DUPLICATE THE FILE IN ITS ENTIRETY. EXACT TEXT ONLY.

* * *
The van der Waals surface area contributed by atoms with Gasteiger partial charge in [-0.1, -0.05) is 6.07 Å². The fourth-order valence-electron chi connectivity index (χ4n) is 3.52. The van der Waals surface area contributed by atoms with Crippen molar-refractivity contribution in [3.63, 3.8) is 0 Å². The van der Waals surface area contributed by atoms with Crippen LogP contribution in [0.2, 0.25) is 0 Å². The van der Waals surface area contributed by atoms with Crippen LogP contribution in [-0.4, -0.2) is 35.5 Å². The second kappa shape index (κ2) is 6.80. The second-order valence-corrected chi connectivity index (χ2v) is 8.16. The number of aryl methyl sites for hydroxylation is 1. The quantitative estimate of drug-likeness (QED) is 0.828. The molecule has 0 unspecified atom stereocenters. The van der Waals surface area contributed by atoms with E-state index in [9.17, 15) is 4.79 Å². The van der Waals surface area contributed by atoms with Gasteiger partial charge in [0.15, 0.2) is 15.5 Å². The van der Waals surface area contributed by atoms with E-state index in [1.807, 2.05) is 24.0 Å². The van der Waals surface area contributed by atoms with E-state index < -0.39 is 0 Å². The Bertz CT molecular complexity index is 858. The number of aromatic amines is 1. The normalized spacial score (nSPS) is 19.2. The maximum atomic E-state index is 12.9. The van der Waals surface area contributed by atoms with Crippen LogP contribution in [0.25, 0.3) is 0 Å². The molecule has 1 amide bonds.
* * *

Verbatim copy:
The van der Waals surface area contributed by atoms with Gasteiger partial charge in [-0.1, -0.05) is 6.07 Å². The fourth-order valence-electron chi connectivity index (χ4n) is 3.52. The van der Waals surface area contributed by atoms with Crippen molar-refractivity contribution in [3.63, 3.8) is 0 Å². The van der Waals surface area contributed by atoms with Crippen LogP contribution in [0.2, 0.25) is 0 Å². The van der Waals surface area contributed by atoms with Crippen LogP contribution in [-0.4, -0.2) is 35.5 Å². The second kappa shape index (κ2) is 6.80. The second-order valence-corrected chi connectivity index (χ2v) is 8.16. The number of aryl methyl sites for hydroxylation is 1. The quantitative estimate of drug-likeness (QED) is 0.828. The molecule has 0 unspecified atom stereocenters. The van der Waals surface area contributed by atoms with E-state index in [9.17, 15) is 4.79 Å². The van der Waals surface area contributed by atoms with Gasteiger partial charge in [0.15, 0.2) is 15.5 Å². The van der Waals surface area contributed by atoms with E-state index in [1.807, 2.05) is 24.0 Å². The van der Waals surface area contributed by atoms with E-state index < -0.39 is 0 Å². The Bertz CT molecular complexity index is 858. The number of aromatic amines is 1. The normalized spacial score (nSPS) is 19.2. The maximum atomic E-state index is 12.9. The van der Waals surface area contributed by atoms with Crippen LogP contribution in [0.25, 0.3) is 0 Å². The molecule has 1 amide bonds.